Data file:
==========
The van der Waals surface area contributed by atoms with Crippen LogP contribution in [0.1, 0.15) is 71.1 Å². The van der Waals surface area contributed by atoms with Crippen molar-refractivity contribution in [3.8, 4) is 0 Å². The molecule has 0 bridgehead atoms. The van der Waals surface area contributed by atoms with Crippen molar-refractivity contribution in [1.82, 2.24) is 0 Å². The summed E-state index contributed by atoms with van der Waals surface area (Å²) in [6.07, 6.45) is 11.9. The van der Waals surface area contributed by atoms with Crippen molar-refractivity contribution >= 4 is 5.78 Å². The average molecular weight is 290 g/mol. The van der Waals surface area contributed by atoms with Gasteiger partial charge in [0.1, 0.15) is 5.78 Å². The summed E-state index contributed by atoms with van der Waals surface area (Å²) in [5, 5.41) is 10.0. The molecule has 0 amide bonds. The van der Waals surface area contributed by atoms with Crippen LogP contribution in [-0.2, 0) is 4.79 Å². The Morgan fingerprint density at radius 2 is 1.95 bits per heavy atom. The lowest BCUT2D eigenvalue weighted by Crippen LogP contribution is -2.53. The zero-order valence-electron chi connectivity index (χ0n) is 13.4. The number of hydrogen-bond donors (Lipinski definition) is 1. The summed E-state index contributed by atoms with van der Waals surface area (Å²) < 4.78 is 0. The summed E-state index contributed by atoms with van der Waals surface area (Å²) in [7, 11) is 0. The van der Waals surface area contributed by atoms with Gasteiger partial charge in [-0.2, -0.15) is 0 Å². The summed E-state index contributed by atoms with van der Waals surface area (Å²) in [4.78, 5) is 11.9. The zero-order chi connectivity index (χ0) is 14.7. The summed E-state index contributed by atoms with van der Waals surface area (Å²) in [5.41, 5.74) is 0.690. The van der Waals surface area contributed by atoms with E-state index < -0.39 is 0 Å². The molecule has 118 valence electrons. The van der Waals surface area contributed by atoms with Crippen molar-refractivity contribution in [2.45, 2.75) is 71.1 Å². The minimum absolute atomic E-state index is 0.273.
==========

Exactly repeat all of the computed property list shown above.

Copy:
The van der Waals surface area contributed by atoms with Crippen LogP contribution in [0.1, 0.15) is 71.1 Å². The van der Waals surface area contributed by atoms with Crippen molar-refractivity contribution in [3.8, 4) is 0 Å². The molecule has 0 bridgehead atoms. The van der Waals surface area contributed by atoms with Crippen molar-refractivity contribution in [1.82, 2.24) is 0 Å². The summed E-state index contributed by atoms with van der Waals surface area (Å²) in [6.07, 6.45) is 11.9. The van der Waals surface area contributed by atoms with Crippen molar-refractivity contribution >= 4 is 5.78 Å². The average molecular weight is 290 g/mol. The van der Waals surface area contributed by atoms with Gasteiger partial charge in [0.1, 0.15) is 5.78 Å². The summed E-state index contributed by atoms with van der Waals surface area (Å²) in [5, 5.41) is 10.0. The molecule has 0 amide bonds. The van der Waals surface area contributed by atoms with Crippen LogP contribution in [-0.2, 0) is 4.79 Å². The Morgan fingerprint density at radius 2 is 1.95 bits per heavy atom. The lowest BCUT2D eigenvalue weighted by Crippen LogP contribution is -2.53. The zero-order valence-electron chi connectivity index (χ0n) is 13.4. The number of hydrogen-bond donors (Lipinski definition) is 1. The summed E-state index contributed by atoms with van der Waals surface area (Å²) < 4.78 is 0. The summed E-state index contributed by atoms with van der Waals surface area (Å²) in [7, 11) is 0. The van der Waals surface area contributed by atoms with Gasteiger partial charge in [-0.2, -0.15) is 0 Å². The summed E-state index contributed by atoms with van der Waals surface area (Å²) in [4.78, 5) is 11.9. The zero-order chi connectivity index (χ0) is 14.7. The summed E-state index contributed by atoms with van der Waals surface area (Å²) in [5.41, 5.74) is 0.690. The van der Waals surface area contributed by atoms with E-state index < -0.39 is 0 Å². The molecule has 118 valence electrons. The van der Waals surface area contributed by atoms with Crippen molar-refractivity contribution in [2.45, 2.75) is 71.1 Å². The minimum absolute atomic E-state index is 0.273.